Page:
RBA to resume cash rate cuts in October, followed by November and one in March quarter: Westpac’s Bill Evans

The man who first tipped the RBA would start cutting rates in November last year now expects the central bank to resume cutting the cash rate by 25 basis points at its October 2 meeting, having previously favoured a November start.

Westpac chief economist Bill Evans is forecasting another 25 basis points rate cut in November and third rate cut in the 2013 March quarter taking the cash rate to an all time low of 2.75%

This represents a slight change from his Tuesday forecast, following the release of minutes of the RBA's September Board, which Evans said included “some significant signals that the Reserve Bank is close to cutting rates”

On balance, Evans said on Tuesday he expected the rate cutting cycle to resume in November, but that "the ground work has been laid for a move as soon as October".

He now joins three other economists – Shane Oliver from AMP Capital Investors, Stephen Koukoulas from Market Economics and Dominic Bryant from BNP Paribas Asia – who are also tipping a rate cut in October.

Also this week, ANZ research shifted its view on the cash rate cut timings, and is forecasting rate cuts in October and November with an easing bias thereafter.

In today’s RBA bulletin, Evans explained how Westpac’s reasoning had shifted since the release of the September minutes on Tuesday (September 18)

“Our snap first take on the minutes of the September board meeting indicated that the board was close to a rate cut but probably not sufficiently close to bring the first move forward to October.

“In the analysis of the minutes I noted, “today’s minutes of the RBA’s September board meeting show some significant signals that the Reserve Bank is close to cutting rates ... the ground work has been laid for a move as soon as October... We assess that the bank is close to moving on rates but, in a close call, do not assess that there is sufficient evidence from these minutes to revise our view that the cuts are likely in November and December”.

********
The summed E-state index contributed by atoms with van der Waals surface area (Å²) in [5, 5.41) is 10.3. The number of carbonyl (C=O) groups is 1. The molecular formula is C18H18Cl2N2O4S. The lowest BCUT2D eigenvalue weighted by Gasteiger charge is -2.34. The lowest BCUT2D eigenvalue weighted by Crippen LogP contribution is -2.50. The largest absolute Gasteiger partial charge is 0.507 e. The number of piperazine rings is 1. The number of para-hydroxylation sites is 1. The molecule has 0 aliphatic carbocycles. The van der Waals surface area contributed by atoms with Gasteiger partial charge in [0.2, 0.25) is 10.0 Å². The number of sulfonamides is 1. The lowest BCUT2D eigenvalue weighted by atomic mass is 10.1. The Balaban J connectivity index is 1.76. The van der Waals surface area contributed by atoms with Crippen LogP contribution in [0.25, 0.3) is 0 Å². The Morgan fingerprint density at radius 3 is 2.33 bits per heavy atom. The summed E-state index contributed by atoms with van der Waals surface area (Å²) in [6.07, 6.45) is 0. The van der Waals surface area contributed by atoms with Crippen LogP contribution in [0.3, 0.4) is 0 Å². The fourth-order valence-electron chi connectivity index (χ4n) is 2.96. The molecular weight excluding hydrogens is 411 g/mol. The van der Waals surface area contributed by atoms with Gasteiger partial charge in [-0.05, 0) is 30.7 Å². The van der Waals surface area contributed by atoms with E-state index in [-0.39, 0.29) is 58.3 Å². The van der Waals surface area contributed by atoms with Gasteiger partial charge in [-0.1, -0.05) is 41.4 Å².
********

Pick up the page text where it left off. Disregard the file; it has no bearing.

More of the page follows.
But with time to further analyse the minutes Evans says the odds “now slightly favour an October move rather than waiting until November”.

“The aspect of the minutes which merits most scrutiny is the statement, 'The current assessment of the inflation outlook continued to provide SCOPE to adjust policy in response to any significant deterioration in the outlook for growth'," Evans says.

Evans says use of the word “scope” is significant.

“That word rang a few bells with us. It has been used sparsely but significantly in the past during easing cycles," he says.

“Since August 2008 there have been two easing cycles – August 2008 to April 2009 and October 2011-present. During those cycles there have been 20 board meetings – eight in the August – April period and 12 in the October-present period.



In the minutes the word “scope” has been used on six occasions in the key paragraphs on Considerations for Monetary Policy.

“Three coincided with the meeting where the decision had been made to cut.

“Arguably, the use of the word at that time emphasises its appropriateness for an easing cycle.”

Some commentators have suggested the RBA will wait until the release of September quarter inflation data due out on October 24, but Evans says the CPI report tends to be more significant in a tightening cycle than in an easing cycle.

“There is less urgency to await the CPI when rates are being cut than when they are being increased. That makes the choice between October and November more complex than if the cycle was likely to be a tightening cycle.”

Evans also accepted that much of its analysis of monetary policy statements and minutes could be described as "pedantic", adding that Westpac Economics “certainly sees its primary contribution to assess the medium term outlook for the cash rate. 

“However, some of our customers are interested in the specific month to month timing of these moves and hence the attempt to put some analysis behind reasons for choosing particular months”.

Larry Schlesinger

Larry Schlesinger

Larry Schlesinger was a property writer at Property Observer


Be the first one to comment on this article
What would you like to say about this project?